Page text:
Sir John Hawkins

Sir John Hawkins
(1532 - 1595)

Sir John Hawkins (also spelled as Hawkyns) (Plymouth 1532 – 12 November 1595) was an English shipbuilder, naval administrator and commander, merchant, navigator, and slave trader. As treasurer (1577) and controller (1589) of the Royal Navy, he rebuilt older ships and helped design the faster ships that withstood the Spanish Armada in 1588. He later devised the naval blockade to intercept Spanish treasure ships.

One of the foremost seamen of 16th-century England, he was the chief architect of the Elizabethan navy. In the battle in which the Spanish Armada was defeated in 1588, Hawkins served as a vice admiral. He was knighted for gallantry.
First voyages (1555–1563): John Hawkins formed a syndicate of wealthy merchants to invest in trade, including that of slaves. In 1555, he set sail with three ships for the Caribbean via Sierra Leone. They hijacked a Portuguese slave ship and traded the 301 slaves in the Caribbean. Despite having two ships seized by the Spanish authorities, he sold the slaves in Santo Domingo and thus augmented the profit made by his London investors. His voyage caused the Spanish to ban all English ships from trading in their West Indies colonies.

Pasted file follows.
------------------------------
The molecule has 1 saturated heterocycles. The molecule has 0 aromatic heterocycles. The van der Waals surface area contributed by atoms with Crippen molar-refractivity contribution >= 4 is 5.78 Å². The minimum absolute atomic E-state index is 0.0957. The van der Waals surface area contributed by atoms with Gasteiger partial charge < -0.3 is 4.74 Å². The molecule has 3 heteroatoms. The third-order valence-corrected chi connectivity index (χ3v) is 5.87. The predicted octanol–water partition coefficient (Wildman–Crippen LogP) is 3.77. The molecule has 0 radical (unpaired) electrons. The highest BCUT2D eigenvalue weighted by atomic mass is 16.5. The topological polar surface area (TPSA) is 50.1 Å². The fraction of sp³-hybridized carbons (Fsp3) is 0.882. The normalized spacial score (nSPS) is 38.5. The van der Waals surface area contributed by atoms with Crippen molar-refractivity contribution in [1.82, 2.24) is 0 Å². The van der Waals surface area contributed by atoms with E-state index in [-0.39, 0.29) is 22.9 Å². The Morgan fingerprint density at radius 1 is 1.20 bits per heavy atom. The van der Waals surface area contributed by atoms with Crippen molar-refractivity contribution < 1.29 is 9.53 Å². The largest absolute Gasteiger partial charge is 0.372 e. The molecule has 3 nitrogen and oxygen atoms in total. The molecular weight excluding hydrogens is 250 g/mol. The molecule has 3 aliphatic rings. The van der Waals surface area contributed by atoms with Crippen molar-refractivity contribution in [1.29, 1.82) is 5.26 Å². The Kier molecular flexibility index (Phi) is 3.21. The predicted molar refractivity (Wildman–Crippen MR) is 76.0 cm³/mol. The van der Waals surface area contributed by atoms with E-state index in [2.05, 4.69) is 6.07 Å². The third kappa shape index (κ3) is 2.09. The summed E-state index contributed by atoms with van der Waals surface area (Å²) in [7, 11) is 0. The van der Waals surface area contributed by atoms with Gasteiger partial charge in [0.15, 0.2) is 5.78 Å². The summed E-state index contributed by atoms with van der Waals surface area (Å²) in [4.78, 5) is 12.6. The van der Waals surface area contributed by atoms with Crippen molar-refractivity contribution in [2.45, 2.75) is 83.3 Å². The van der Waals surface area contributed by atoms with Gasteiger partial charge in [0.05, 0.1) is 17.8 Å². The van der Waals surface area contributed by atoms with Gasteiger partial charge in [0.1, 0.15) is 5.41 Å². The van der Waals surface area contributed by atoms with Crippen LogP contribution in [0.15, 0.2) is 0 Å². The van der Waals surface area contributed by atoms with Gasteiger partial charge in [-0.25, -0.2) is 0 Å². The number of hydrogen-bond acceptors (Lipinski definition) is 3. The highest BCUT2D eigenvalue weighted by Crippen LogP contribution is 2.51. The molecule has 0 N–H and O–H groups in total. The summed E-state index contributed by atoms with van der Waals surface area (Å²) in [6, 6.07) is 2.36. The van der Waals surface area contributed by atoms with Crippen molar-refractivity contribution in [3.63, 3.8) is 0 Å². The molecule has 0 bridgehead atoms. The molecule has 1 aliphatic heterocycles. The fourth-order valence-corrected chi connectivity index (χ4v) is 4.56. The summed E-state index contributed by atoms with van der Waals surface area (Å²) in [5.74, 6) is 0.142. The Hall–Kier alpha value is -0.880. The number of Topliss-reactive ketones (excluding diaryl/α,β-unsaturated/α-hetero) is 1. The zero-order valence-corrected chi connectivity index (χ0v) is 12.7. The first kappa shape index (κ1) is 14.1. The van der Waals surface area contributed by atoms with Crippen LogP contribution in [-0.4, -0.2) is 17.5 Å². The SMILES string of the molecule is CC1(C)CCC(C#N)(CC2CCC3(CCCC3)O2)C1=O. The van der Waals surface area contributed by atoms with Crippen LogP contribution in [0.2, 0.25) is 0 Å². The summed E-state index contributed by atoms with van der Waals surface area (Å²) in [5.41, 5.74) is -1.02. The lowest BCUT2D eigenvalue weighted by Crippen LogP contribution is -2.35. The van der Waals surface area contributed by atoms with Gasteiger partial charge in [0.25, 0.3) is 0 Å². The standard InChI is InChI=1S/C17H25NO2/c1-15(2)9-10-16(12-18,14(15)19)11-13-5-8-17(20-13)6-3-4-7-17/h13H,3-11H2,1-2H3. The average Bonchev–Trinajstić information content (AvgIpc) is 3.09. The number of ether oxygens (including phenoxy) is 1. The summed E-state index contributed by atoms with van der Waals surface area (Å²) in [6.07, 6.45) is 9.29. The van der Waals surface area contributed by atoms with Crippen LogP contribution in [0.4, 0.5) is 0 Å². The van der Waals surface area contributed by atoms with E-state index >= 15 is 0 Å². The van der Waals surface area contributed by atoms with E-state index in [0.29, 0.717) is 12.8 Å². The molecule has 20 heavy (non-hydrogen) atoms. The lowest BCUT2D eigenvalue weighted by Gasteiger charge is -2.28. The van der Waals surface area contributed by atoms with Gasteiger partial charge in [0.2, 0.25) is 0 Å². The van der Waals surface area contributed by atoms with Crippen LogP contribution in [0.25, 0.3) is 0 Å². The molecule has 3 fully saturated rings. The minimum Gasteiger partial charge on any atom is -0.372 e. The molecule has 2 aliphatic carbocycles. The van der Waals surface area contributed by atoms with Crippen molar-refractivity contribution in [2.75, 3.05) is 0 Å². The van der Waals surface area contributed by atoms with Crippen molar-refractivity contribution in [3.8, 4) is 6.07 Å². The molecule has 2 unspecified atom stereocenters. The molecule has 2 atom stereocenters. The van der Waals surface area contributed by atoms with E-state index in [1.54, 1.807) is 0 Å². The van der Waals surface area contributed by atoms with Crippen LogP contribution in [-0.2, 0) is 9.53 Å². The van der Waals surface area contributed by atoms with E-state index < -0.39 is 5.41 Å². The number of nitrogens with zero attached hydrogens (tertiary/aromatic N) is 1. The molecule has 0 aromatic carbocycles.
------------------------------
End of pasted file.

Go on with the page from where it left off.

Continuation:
Second voyages (1564–1565): In 1564, Queen Elizabeth I partnered with him by renting him the huge old 700-ton ship Jesus of Lubeck, on which he set forth on a more extensive voyage, along with three small ships. Hawkins sailed to Borburata in Venezuelan coast, privateering along the way. By the time he reached Borburata, he had captured around 400 Africans. Diego Ruiz de Vallejo, public accountant, allowed him to trade slaves on the condition he pay only 7.5% of the Almojarifazgo tax. Alonzo Bernaldez, Borburata governor, submitted a report in which it was recorded as a legitimate transaction. After Hawkins routed all Venezuelan ports and Rio de la Hacha yielding advantageous returns, he was awarded a certificate of good behavior.